Federal Rule of Civil Procedure 50 provides that where there is no "legally sufficient evidentiary basis" for a reasonable jury to find for a party on a particular issue, the court may resolve the issue against that party and may grant a motion for judgment as a matter of law. "A movant seeking to set aside a jury verdict faces a 'high bar.'" See Tse v. UBS Fin. Servs., Inc., 568 F. Supp. 2d 274, 311-12 (S.D.N.Y. 2008) (citing Lavin-McEleney v. Marist Coll., 239 F.3d 476, 479 (2d Cir. 2001)). "A jury verdict should be set aside under Rule 50 only where there is 'such a complete absence of evidence supporting the verdict that the jury's findings could only have been the result of sheer surmise and conjecture,' or where there is 'such an overwhelming amount of evidence in favor of the movant that reasonable and fair minded [jurors] could not arrive at a verdict against him.'" Id. (citing Kosmynka v. Polaris Indus., Inc., 462 F.3d 74, 79 (2d Cir. 2006)). In making its determination, the court must not make credibility assessments and must view the evidence in the light most favorable to the non-moving party. Tolbert v. Queens Coll., 242 F.3d 58, 70 (2d Cir. 2001). Accordingly, while the court "should review the record as a whole, it must disregard all evidence favorable to the moving party that the jury is not required to believe." Reeves v. Sanderson Plumbing Prods., Inc., 530 U.S. 133, 15 (2000).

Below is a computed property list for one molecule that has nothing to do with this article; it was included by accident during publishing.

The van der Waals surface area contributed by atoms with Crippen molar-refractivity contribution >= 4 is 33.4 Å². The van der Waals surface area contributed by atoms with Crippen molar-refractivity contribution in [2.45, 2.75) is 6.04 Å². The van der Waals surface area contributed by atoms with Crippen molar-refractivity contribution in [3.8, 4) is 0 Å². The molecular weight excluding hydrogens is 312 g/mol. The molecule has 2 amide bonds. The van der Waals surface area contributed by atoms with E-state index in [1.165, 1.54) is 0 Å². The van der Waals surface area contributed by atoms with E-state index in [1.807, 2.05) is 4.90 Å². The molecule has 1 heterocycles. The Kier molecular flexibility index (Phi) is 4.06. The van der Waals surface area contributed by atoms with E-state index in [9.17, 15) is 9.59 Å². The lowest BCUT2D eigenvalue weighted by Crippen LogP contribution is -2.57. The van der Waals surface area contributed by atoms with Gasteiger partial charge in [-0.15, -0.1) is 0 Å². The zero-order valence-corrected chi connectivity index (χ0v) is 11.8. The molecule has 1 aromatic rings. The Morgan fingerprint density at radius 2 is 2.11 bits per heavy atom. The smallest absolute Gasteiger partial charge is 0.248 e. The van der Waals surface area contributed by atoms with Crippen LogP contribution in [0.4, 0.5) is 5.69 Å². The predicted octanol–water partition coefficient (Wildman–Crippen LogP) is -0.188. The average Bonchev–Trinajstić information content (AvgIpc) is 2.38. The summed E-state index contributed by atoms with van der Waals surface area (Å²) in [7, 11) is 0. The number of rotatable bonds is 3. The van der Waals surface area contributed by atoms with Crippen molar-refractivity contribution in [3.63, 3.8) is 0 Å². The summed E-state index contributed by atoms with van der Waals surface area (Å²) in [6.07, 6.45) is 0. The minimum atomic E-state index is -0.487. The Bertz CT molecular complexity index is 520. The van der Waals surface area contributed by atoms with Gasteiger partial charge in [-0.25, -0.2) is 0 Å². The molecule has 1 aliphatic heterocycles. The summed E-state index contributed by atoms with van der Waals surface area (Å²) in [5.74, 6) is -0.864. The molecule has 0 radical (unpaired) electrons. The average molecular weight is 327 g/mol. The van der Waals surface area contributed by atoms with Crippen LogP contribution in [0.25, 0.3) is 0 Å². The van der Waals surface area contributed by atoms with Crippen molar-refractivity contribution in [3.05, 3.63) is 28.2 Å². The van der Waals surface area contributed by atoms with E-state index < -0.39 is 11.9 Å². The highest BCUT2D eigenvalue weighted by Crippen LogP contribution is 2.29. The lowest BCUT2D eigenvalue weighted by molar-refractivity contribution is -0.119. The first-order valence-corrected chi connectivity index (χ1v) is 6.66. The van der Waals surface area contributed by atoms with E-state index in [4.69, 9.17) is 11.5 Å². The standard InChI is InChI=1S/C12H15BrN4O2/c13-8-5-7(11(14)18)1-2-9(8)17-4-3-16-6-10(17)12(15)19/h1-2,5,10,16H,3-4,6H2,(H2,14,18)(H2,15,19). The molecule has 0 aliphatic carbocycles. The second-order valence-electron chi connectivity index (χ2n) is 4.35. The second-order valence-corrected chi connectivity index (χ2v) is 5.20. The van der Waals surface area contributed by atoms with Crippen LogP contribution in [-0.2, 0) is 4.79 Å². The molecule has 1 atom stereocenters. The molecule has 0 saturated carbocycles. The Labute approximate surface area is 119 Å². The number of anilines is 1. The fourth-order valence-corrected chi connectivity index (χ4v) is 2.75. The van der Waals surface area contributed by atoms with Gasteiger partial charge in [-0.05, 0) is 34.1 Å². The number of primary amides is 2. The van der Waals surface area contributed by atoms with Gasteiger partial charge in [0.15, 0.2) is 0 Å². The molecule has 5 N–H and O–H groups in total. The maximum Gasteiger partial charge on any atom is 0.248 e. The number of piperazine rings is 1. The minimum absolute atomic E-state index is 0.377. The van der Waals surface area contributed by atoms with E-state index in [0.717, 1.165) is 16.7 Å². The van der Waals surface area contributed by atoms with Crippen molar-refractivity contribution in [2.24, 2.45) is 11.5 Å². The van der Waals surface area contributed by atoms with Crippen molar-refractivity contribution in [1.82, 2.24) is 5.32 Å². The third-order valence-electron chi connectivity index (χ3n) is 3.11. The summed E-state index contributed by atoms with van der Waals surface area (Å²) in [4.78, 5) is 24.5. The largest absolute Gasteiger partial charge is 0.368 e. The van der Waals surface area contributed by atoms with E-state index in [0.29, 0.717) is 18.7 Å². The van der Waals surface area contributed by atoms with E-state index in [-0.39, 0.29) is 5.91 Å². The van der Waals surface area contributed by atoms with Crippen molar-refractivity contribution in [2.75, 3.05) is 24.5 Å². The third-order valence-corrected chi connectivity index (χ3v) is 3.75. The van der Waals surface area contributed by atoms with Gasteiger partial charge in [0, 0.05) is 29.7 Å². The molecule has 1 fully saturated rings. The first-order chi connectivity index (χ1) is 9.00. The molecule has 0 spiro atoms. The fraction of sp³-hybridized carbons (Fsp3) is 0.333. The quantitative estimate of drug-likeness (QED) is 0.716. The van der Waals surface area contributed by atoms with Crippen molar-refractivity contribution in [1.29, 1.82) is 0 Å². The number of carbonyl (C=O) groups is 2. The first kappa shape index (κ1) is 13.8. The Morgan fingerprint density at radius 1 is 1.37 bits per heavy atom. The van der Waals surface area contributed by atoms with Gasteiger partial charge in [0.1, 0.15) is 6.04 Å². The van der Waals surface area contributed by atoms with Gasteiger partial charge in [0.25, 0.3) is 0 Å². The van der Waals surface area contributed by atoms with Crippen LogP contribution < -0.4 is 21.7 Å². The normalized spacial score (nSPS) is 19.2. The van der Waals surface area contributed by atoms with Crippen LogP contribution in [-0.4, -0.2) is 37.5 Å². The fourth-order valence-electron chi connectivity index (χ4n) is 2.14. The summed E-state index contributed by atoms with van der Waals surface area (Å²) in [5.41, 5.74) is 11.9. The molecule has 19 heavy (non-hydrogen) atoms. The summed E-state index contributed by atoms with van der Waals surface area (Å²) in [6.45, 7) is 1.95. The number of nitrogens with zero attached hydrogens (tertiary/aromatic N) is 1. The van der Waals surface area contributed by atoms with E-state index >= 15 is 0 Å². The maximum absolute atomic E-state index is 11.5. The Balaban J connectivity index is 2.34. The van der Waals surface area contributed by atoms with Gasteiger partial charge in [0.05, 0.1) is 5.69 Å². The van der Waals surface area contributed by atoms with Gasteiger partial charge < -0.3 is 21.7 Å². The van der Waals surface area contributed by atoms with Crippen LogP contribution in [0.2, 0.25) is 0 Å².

The standard for granting a new trial pursuant to Fed. R. Civ. P. 59 "is less stringent than that for judgment as a matter of law." Zakre, 541 F. Supp. 2d at 560. A motion for a new trial should be granted when, in the opinion of the district court, "the jury has reached a seriously erroneous result or . . . the verdict is a miscarriage of justice." Song v. Ives Labs., Inc., 957 F.2d 1041, 1047 (2d Cir. 1992). In contrast to a motion for judgment as a matter of law, a new trial may be granted even if there is substantial evidence to support the jury's verdict. Id. Moreover, "a trial judge hearing a motion for a new trial 'is free to weigh the evidence himself and need not view it in the light most favorable to the verdict winner.'" Id. (citation omitted). However, "[w]here the resolution of the issues depended on assessment of the credibility of the witnesses, it is proper for the court to refrain from setting aside the verdict and granting a new trial." Zakre, 541 F. Supp. 2d at 560 (citing Piesco v. Koch, 12 F.3d 332, 345 (2d Cir. 1993)).
If a district court finds that a verdict is excessive, it may reduce the jury's award through the process of a remittitur, whereby a plaintiff is given the option of either accepting damages in a (specified) reduced amount or consenting to a new trial. See Cross v. N.Y. City Transit Auth., 417 F.3d 241, 258 (2d Cir. 2005). However, "it is not among the powers of the trial court, where the jury has awarded excessive damages, simply to reduce the damages without offering the prevailing party the option of a new trial." Zakre, 541 F. Supp. 2d at 560.
2. Motion to Vacate the Punitive Damages Award as a Matter of Law